Monday, February 8, 2010

Covert .mp3 to .wav and .ogg from command

I have a ton of various music files on my machine that are in various states of migrating from .mp3 to different formats.

The primary reason for this is because of the issue of licensing between Linux and the MP3 format. And although there are GUI tools to do nearly every job you need, there are times when the command line is still your friend.

For instance, say you want to do batch jobs – the command line is good for this. Or say you want to (for whatever reason) secure shell into a remote machine and then convert your files.

For whatever reason you need, it’s good to know that the tools are available for the job.

The tools I am talking about are mpg123 and mpg321. Although mpg321 claims to be a drop-in replacement for mpg123, I still prefer to use both tools (the former for converting .mp3 to .wav and the latter for converting .mp3 to .ogg).

And in this article you will see how simple it is (using the command line) to convert these file types.

Since we will be using the command line for the conversion, we’ll install the tools from the command line. The distribution I am using for example is based on the recent, stable Debian.

You will not need to add any repositories to your /etc/apt/sources.list file, because all of the tools are found on the standard repositories.

To install these tools, follow these steps:
  1. Open up a terminal window.
  2. If needed, su to root (if you use sudo in place of root, just add sudo to the beginning of the installation commands below).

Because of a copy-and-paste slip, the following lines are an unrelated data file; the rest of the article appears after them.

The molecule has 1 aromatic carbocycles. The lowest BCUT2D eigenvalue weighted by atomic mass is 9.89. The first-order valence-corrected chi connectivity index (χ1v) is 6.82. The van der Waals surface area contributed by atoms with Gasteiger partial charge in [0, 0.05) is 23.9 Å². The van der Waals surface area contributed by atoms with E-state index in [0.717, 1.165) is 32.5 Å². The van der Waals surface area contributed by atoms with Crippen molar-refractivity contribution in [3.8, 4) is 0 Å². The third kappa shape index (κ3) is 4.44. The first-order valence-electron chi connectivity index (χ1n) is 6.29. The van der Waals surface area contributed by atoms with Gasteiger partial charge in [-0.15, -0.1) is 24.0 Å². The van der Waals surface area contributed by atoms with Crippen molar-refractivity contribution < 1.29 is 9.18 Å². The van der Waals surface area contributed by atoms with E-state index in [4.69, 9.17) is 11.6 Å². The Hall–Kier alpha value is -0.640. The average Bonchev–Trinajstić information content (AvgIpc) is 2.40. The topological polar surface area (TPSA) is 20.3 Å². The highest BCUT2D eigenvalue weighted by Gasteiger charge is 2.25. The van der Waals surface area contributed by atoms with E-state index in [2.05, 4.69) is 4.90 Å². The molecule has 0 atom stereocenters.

3. Issue the command apt-get install mpg123 mpg321 vorbis-tools
That’s it. Now let’s take a look at how the tools are used.

Convert .mp3 to .wav
The first conversion is to .wav. Why use .wav? First and foremost, the .wav file is not compressed and is lossless, so the sound is better.

The only downfall is that the files are much bigger. So, if you have a particular file and you want to retain as much quality as you can, .wav is the format to use.

Of course, in this instance we are converting a lossy file type (.mp3) so there is already diminished sound quality.

But why diminish it further?

To make this conversion, the command looks like this:

# mpg123 -w output_file.wav input_file.mp3

Where output_file is the name of the .wav file that will be converted from the mp3 file named input_file. So let’s say you want to convert the file Rush_Tom_Sawyer.mp3 to .wav.

That command would look like:

# mpg123 -w Rush_Tom_Sawyer.wav Rush_Tom_Sawyer.mp3

Convert .mp3 to .ogg
The .ogg format is the open source equivalent to .mp3 and is supported by many players. The .ogg format is a good format to use when creating “mix cd’s” (I’m old, I still want to say “mix tapes”), because you can fit more files per CD than if you were using the .wav format.

But to convert the .mp3 to .ogg the command looks like:

# mpg321 Input_File.mp3 -w raw && oggenc raw -o Output_file.ogg

Let’s examine the same file we converted to .wav above. The command to convert to .ogg from .mp3 would look like:

# mpg321 Rush_Tom_Sawyer.mp3 -w raw && oggenc raw -o Rush_Tom_Sawyer.ogg

Easy right?

Final thoughts
Now you can get crafty and create batch scripts that will allow you to do batch conversions. Naturally many will think

“Why would I go through that, when I can just download a handy GUI tool like Soundconverter to do the job? Why? Because it’s always smart to have the command line option around.

One day you might need it.


  1. Author Jack Wallen on

  2. Hi Attia, I'm wondering if you can validate in the script if the source mp3 file is encoded at 160 kbps or more, then use quality=.45 ELSE use quality=.2 to make a better use of disk space.